On Thursday, Dec. 1, the EPA proposed adding biofuel to standard fuel. Even though a certain amount is already blended with retail fuel at oil refineries, this would increase the mandate from 20.82 billion gallons this year, to 21.87 billion gallons in 2024, and 22.68 billion in 2025.
But what is biofuel? And what is the history of biofuel? Renewable Fuels Association President, Geoff Cooper hopes this will “create a clear pathway” to improve the sustainability of fuel.
"With this proposal, EPA seeks to provide consumers with more options while diversifying our nation's energy mix."
“Once finalized, this rule will significantly accelerate growth and investment in the low-carbon renewable fuels that will help decarbonize our nation’s transportation sector, extend domestic fuel supplies, and bolster the rural economy,” Cooper stated via The Hill.
“By including three years’ worth of RFS volumes, EPA’s proposed rule will finally provide certainty and stability for the entire supply chain," he continued.
Biofuel: what it is, and its history
Biofuel is a classification of fuel that generates energy from blending different kinds of biomass, according to the U.S. EIA. If you aren't familiar with the concept of biomass, it refers to the energy produced by plants. We make use of it by burning different kinds of vegetation and wood. Biofuel varies based on the types of organic materials they use.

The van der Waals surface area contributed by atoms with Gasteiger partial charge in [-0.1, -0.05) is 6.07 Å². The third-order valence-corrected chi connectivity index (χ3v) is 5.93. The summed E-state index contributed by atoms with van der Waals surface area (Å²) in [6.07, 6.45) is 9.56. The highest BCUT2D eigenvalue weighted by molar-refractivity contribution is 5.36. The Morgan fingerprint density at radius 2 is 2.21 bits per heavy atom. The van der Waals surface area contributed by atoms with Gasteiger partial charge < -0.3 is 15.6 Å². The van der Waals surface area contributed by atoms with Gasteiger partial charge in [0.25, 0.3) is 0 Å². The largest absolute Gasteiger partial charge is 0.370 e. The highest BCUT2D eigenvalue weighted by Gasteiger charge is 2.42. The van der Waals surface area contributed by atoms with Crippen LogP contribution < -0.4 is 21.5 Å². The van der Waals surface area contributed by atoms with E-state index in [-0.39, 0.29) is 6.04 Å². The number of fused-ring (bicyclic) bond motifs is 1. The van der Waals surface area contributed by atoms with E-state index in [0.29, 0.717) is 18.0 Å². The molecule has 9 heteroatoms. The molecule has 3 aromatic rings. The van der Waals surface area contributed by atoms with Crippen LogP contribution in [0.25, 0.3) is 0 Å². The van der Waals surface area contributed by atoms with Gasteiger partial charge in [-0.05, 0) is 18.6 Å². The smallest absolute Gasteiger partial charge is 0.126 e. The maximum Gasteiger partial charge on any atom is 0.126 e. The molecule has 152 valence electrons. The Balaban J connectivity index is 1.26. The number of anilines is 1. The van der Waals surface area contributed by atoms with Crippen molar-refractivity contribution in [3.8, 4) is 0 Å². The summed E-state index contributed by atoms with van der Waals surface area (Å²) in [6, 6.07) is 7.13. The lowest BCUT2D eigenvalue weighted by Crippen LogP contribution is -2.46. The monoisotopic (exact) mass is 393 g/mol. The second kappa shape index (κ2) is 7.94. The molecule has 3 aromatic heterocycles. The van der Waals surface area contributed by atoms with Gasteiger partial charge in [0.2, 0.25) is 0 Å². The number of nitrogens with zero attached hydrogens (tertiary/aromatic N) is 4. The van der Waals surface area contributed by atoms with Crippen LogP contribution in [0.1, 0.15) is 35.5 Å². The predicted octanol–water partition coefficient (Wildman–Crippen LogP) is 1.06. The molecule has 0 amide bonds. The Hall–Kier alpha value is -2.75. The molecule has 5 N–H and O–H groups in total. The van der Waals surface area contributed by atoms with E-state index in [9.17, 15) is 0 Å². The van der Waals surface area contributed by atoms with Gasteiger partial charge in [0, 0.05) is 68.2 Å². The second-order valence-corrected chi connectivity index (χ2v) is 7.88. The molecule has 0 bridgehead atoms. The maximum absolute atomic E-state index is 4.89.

Biofuel is generally used as transportation fuel, but sometimes, it can be used to produce electricity.
Government programs have started mandating the use of biofuel more and more over the last several years, as the climate crisis worsens.
Biofuel has been used for quite a while in U.S. history. It started becoming increasingly popular in the early 1980s, after the government realized combining it with traditional gasoline would reduce the use of fossil fuels. In 2005, the Volumetric Ethanol Excise Tax Credit increased ethanol usage, giving a tax credit of $1 per gallon.
There are four categories of biofuel: ethanol, which blends alcohol fuel and petroleum; biodiesel, which combines animal and vegetable oils with petroleum; renewable diesel, which is a fuel molecularly similar to petroleum; and other biofuels, including heating oil, renewable jet fuel, and renewable gasoline.
Will adding biofuel to gas help the climate crisis?
There are obvious benefits that come with adding more biofuel to traditional gasoline, as the government plans to do next year, according to News 4 San Antonio. As previously mentioned, biofuel is derived from renewable materials, as opposed to traditional gasoline, which is made from non-renewables. Therefore, doing so would reduce the need for non-renewable energy.
And what's more, increasing the amount of biofuel in regular fuel will reduce the use of fossil fuels. As a result, the amount of greenhouse gasses that are emitted from using it would be reduced.
Ultimately, switching to cars that run on 100 percent renewable energy (electric vehicles), would be the cleanest means of transportation. For a happy medium, hybrid cars are a solid alternative, but in the long run, transitioning to an EV is the best possible option.